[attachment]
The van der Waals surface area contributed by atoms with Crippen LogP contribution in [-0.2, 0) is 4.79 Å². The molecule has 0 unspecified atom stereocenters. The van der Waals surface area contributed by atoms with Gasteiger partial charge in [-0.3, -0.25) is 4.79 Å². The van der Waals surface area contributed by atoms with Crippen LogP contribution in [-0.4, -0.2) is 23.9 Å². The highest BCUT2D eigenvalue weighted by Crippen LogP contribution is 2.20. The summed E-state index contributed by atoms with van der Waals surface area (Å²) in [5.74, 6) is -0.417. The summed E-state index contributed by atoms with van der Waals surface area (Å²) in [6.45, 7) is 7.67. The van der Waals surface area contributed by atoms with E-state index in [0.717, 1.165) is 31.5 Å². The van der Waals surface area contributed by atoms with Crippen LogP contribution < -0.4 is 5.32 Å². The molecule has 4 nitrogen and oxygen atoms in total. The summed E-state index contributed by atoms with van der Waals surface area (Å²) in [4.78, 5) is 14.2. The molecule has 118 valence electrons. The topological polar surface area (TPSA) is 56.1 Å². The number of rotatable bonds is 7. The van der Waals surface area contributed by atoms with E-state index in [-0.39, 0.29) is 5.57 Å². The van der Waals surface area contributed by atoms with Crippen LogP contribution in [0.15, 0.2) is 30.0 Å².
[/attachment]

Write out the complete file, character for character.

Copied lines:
The van der Waals surface area contributed by atoms with Crippen LogP contribution in [-0.2, 0) is 4.79 Å². The molecule has 0 unspecified atom stereocenters. The van der Waals surface area contributed by atoms with Gasteiger partial charge in [-0.3, -0.25) is 4.79 Å². The van der Waals surface area contributed by atoms with Crippen LogP contribution in [-0.4, -0.2) is 23.9 Å². The highest BCUT2D eigenvalue weighted by Crippen LogP contribution is 2.20. The summed E-state index contributed by atoms with van der Waals surface area (Å²) in [5.74, 6) is -0.417. The summed E-state index contributed by atoms with van der Waals surface area (Å²) in [6.45, 7) is 7.67. The van der Waals surface area contributed by atoms with E-state index in [0.717, 1.165) is 31.5 Å². The van der Waals surface area contributed by atoms with Crippen LogP contribution < -0.4 is 5.32 Å². The molecule has 4 nitrogen and oxygen atoms in total. The summed E-state index contributed by atoms with van der Waals surface area (Å²) in [4.78, 5) is 14.2. The molecule has 118 valence electrons. The topological polar surface area (TPSA) is 56.1 Å². The number of rotatable bonds is 7. The van der Waals surface area contributed by atoms with E-state index in [-0.39, 0.29) is 5.57 Å². The van der Waals surface area contributed by atoms with Crippen LogP contribution in [0.15, 0.2) is 30.0 Å².